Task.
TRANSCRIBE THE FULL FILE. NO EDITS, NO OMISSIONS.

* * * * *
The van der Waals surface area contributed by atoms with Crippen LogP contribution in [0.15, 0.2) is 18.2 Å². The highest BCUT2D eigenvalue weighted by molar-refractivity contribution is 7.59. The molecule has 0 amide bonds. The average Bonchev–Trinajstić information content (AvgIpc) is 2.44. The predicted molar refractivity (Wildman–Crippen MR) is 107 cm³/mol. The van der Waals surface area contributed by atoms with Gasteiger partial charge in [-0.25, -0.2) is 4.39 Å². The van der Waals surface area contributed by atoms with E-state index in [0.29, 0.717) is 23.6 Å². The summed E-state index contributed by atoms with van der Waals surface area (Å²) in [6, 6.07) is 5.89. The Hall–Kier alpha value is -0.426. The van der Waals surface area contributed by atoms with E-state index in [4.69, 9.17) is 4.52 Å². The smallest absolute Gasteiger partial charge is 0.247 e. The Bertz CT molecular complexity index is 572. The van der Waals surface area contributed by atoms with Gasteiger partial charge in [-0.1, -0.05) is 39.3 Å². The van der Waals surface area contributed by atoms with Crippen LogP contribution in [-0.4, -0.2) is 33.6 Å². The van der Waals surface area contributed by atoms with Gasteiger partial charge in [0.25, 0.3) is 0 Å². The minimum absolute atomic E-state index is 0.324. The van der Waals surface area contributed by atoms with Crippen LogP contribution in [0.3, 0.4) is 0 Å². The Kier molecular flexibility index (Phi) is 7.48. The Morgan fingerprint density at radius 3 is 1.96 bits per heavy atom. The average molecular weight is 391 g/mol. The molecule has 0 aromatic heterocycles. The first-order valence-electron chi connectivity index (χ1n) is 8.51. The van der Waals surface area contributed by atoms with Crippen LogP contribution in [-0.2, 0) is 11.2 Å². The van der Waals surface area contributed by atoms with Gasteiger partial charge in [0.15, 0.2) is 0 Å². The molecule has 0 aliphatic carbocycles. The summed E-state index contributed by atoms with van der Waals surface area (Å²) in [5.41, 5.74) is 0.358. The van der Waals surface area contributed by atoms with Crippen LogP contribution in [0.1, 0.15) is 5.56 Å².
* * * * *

The van der Waals surface area contributed by atoms with Crippen LogP contribution in [0.15, 0.2) is 18.2 Å². The highest BCUT2D eigenvalue weighted by molar-refractivity contribution is 7.59. The molecule has 0 amide bonds. The average Bonchev–Trinajstić information content (AvgIpc) is 2.44. The predicted molar refractivity (Wildman–Crippen MR) is 107 cm³/mol. The van der Waals surface area contributed by atoms with Gasteiger partial charge in [-0.25, -0.2) is 4.39 Å². The van der Waals surface area contributed by atoms with E-state index in [0.29, 0.717) is 23.6 Å². The summed E-state index contributed by atoms with van der Waals surface area (Å²) in [6, 6.07) is 5.89. The Hall–Kier alpha value is -0.426. The van der Waals surface area contributed by atoms with E-state index in [4.69, 9.17) is 4.52 Å². The smallest absolute Gasteiger partial charge is 0.247 e. The Bertz CT molecular complexity index is 572. The van der Waals surface area contributed by atoms with Gasteiger partial charge in [-0.1, -0.05) is 39.3 Å². The van der Waals surface area contributed by atoms with Crippen LogP contribution in [-0.4, -0.2) is 33.6 Å². The van der Waals surface area contributed by atoms with Gasteiger partial charge in [0.25, 0.3) is 0 Å². The minimum absolute atomic E-state index is 0.324. The van der Waals surface area contributed by atoms with Crippen LogP contribution in [0.3, 0.4) is 0 Å². The Kier molecular flexibility index (Phi) is 7.48. The Morgan fingerprint density at radius 3 is 1.96 bits per heavy atom. The average molecular weight is 391 g/mol. The molecule has 0 aromatic heterocycles. The first-order valence-electron chi connectivity index (χ1n) is 8.51. The van der Waals surface area contributed by atoms with Crippen LogP contribution in [-0.2, 0) is 11.2 Å². The van der Waals surface area contributed by atoms with Gasteiger partial charge in [0.15, 0.2) is 0 Å². The molecule has 0 aliphatic carbocycles. The summed E-state index contributed by atoms with van der Waals surface area (Å²) in [5.41, 5.74) is 0.358. The van der Waals surface area contributed by atoms with Crippen LogP contribution in [0.1, 0.15) is 5.56 Å².